Weight Loss Pills

Hoodia Weight Loss Pills – Are They Effective?

Many companies are now offering Hoodia weight loss pills, these are derived from the plan Hoodia gordonii. Hoodia gordonii is a leafless, succulent plant which grows naturally in South Africa and Namibia. It has long been known by the indigenous populations of these areas as a treatment for indigestion and small infections. However, it is also used to suppress appetites when making long hunting trips – and it is this later use that has sparked interest.

The active ingredient in Hoodia gordonii, known as P57, was isolated in 1977 and a license was granted to two pharmaceutical companies, Phytopharm and Pfizer who were looking to synthesize the active ingredient for sale as an appetite suppressant. In 2002, Pfizer released the rights to this primary ingredient. Pfizer have stated that work on this ingredient was stopped because of difficulty in synthesizing the active ingredient, but there have also been suggestions that there were unwanted effects on the liver caused by components that could not be easily removed.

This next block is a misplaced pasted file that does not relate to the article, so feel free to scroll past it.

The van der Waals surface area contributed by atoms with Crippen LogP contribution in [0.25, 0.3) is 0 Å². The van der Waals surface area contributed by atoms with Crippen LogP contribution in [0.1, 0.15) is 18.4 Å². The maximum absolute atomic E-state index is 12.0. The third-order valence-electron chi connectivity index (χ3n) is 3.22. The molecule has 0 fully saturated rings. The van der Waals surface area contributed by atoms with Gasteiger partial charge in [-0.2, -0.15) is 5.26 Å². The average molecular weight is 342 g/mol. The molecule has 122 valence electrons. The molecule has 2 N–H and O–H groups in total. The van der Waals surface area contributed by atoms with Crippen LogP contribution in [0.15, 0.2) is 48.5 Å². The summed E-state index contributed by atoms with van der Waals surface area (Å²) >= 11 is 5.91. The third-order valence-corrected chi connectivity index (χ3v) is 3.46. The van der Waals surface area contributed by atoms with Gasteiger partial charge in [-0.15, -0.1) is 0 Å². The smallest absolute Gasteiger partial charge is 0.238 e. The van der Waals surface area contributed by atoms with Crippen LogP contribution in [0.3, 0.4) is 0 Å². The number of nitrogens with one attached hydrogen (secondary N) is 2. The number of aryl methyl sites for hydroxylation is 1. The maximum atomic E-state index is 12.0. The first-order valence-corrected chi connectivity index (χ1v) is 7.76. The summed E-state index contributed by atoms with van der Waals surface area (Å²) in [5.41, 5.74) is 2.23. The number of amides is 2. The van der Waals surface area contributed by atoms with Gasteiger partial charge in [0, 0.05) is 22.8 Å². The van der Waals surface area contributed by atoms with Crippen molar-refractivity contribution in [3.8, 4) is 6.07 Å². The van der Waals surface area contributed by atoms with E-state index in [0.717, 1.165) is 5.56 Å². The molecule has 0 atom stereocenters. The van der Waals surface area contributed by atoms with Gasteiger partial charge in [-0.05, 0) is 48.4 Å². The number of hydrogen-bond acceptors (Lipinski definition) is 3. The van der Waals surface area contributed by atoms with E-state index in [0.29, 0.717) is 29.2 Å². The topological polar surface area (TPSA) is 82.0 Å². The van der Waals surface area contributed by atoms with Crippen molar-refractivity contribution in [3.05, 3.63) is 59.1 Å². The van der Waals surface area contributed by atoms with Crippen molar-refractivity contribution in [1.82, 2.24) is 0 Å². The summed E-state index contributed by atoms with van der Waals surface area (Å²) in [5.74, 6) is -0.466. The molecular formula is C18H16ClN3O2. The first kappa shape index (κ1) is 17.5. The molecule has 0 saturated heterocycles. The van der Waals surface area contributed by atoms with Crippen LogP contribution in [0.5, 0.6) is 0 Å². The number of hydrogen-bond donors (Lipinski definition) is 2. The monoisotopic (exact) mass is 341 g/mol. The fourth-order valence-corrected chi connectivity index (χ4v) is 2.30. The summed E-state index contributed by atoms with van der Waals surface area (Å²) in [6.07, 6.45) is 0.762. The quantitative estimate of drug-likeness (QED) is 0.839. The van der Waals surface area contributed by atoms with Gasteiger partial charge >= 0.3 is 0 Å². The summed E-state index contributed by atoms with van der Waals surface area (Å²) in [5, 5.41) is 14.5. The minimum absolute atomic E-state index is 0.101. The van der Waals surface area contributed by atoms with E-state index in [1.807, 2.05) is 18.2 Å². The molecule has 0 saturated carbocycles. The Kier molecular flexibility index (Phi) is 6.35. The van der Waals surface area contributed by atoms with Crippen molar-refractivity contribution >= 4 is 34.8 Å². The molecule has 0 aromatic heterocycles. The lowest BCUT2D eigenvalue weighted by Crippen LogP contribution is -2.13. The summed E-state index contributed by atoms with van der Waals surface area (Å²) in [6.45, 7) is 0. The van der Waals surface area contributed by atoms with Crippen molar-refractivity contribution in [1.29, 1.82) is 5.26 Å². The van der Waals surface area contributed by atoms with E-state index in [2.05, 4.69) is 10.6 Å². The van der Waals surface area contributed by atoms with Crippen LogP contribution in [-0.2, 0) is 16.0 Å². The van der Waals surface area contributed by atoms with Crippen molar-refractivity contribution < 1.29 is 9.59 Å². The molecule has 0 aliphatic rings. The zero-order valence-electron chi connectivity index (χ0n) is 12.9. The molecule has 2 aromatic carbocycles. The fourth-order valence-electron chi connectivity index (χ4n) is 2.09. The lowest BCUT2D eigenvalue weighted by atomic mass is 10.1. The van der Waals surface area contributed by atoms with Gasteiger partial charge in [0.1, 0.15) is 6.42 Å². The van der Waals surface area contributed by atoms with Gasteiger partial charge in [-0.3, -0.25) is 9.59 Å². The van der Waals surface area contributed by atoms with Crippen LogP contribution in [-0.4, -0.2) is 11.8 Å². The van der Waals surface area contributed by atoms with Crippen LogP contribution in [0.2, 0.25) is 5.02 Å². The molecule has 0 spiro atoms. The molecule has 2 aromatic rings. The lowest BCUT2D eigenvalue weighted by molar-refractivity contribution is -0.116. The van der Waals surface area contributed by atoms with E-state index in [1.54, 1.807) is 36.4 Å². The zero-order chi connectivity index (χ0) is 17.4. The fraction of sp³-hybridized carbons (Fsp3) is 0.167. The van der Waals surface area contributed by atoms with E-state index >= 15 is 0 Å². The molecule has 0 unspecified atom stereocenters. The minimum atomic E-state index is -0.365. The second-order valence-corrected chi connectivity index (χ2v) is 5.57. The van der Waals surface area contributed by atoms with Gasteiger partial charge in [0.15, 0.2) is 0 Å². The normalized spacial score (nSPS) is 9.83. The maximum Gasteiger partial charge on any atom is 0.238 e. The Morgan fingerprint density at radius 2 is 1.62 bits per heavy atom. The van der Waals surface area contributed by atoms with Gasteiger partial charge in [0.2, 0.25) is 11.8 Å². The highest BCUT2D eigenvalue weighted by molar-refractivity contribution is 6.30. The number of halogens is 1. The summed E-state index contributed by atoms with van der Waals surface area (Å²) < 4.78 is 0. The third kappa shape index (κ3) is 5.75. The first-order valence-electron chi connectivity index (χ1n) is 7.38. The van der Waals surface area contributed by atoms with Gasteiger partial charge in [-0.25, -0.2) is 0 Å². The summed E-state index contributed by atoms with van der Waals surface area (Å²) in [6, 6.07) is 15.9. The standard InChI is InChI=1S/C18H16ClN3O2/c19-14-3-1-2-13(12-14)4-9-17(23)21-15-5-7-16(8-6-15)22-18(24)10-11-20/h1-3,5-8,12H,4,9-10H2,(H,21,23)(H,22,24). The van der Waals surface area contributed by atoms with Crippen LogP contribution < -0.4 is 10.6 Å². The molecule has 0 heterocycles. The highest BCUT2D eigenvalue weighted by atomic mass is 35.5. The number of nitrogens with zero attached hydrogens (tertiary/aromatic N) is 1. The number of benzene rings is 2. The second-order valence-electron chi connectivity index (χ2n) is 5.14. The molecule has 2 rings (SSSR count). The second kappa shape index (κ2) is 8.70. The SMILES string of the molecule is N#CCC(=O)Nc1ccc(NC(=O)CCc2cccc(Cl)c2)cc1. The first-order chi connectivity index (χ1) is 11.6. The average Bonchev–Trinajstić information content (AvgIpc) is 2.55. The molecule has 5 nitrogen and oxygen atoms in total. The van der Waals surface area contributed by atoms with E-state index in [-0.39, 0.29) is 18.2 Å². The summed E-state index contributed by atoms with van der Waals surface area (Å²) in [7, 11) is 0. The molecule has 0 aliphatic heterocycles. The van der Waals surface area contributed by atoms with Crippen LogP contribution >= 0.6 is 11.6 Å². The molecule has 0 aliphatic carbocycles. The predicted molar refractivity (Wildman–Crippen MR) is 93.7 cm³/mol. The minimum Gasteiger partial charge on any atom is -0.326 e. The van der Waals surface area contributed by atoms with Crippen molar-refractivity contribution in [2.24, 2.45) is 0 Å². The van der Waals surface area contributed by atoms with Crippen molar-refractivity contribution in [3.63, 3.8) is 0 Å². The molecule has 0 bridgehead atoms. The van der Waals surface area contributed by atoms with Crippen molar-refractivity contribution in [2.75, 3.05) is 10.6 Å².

There is only anecdotal evidence that Hoodia works as an appetite suppressant in humans and studies in other animals have been inclusive, some suggesting that it would be very difficult to consume enough of the active ingredient to have any effect.

Hoodia gordonii is a species threatened with extinction if international trade is not monitored and it is illegal to export from Africa without the appropriate CITES certificate being issued by the proper authorities. A BBC report from January 2008 suggests that Hoodia gordonii is facing extinction due to the interest in it.

Hoodia weight loss products come in a number of forms including pills, infusions and patches. It has been shown that, in some cases, products marketed as containing Hoodia didn’t actually contain any of the active ingredient.

So, the jury is still out on Hoodia. As yet there is no conclusive evidence that it works as an appetite suppressant and all of the interest in it as a dietary supplement seems to be having a detrimental effect on the environment – for these reasons Hoodia is probably best avoided.

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